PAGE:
Black Cultural Archives (BCA) has appointed Arike Oke as its new Managing Director.
From Monday 4 March, Arike will lead the only national heritage centre dedicated to collecting, preserving and celebrating the histories of African and Caribbean people in Britain.
Arike has extensive experience in the heritage and cultural sector and a long track record in leading large and complex, multiple-stakeholder initiatives. She is a standing board member of the National Archives’ programme to transform the UK archives sector, Unlocking Archives, is a BAFTA Heritage Board member, and previously had an integral role in redeveloping Wellcome Collection’s approach to archives.
Her role will be to drive BCA’s mission to use its unique collection to promote the teaching, learning and understanding of African and Caribbean people’s history and heritage in Britain, as well as leading the strategic development of BCA, delivering against a Business Plan and fundraising strategy for the long-term sustainability for the organisation.
Oke said: “I am delighted to become the new Managing Director of BCA, building on the achievements of Paul Reid and his team. I am a passionate advocate of communities and heritage, and I take pride in working with people and on projects who share the ethos of creating a positive future for all. I’m looking forward to working with my new colleagues, the Board, patrons, the local community, and our wider society to take BCA into its next phase. Black Cultural Archives is the home of Black British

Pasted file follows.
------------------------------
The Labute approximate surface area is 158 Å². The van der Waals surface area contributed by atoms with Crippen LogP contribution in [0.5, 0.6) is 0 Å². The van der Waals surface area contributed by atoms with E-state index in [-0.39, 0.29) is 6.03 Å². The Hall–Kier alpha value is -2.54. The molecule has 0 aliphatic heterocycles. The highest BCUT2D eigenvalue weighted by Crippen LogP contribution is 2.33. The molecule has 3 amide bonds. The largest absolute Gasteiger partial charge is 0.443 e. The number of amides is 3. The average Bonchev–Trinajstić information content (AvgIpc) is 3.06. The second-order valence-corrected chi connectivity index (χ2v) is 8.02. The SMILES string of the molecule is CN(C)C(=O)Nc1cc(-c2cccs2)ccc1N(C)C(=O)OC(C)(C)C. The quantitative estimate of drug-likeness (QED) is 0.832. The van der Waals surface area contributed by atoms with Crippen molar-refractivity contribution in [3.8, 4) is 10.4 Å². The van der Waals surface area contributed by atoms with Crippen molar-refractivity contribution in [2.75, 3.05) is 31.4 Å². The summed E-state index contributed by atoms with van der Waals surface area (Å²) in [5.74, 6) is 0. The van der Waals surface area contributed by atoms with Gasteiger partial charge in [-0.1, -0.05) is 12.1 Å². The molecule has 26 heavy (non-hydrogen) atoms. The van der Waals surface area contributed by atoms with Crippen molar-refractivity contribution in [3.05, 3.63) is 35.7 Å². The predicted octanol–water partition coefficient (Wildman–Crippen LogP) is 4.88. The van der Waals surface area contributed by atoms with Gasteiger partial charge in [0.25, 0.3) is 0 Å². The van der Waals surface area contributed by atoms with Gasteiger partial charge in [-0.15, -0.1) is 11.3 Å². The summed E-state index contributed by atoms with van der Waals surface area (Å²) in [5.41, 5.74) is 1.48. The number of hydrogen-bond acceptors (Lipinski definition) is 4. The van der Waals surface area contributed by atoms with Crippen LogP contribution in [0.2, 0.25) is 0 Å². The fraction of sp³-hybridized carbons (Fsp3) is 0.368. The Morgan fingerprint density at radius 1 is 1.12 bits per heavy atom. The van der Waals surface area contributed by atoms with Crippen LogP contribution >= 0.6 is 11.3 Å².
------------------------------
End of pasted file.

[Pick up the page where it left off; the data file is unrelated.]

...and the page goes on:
Oke’s achievements include chairing Hull’s first Black History Month committee, securing significant funding for, as well as programming and managing, a national cross-sector multi-platform programme to commemorate Rambert’s 90th and helping to create the current UK Strategic Vision for Archives.
Dawn Hill, Chair, BCA said: “Arike is the perfect person to join BCA as Managing Director and we are thrilled to have her become part of the team. She shares our vision for the future of BCA and is bringing a wealth of experience, energy and creativity to the role.”
Of his tenure at BCA and Arike’s appointment current Director, Paul Reid, said “Through the lens of African and African-Caribbean history and heritage, BCA’s Founders set out to establish a lasting legacy to our Ancestors. Len Garrison’s poem ‘Where are all our monuments’ posed a key question. I’m pleased with what we achieved during my time as Director and that we now have a greater commitment to changing the teaching and understanding of British history. I am also excited by Arike Oke’s appointment as Managing Director, who I am sure will, with her team, continue to realise the vision.”
See what’s on at the Black Cultural Archives here.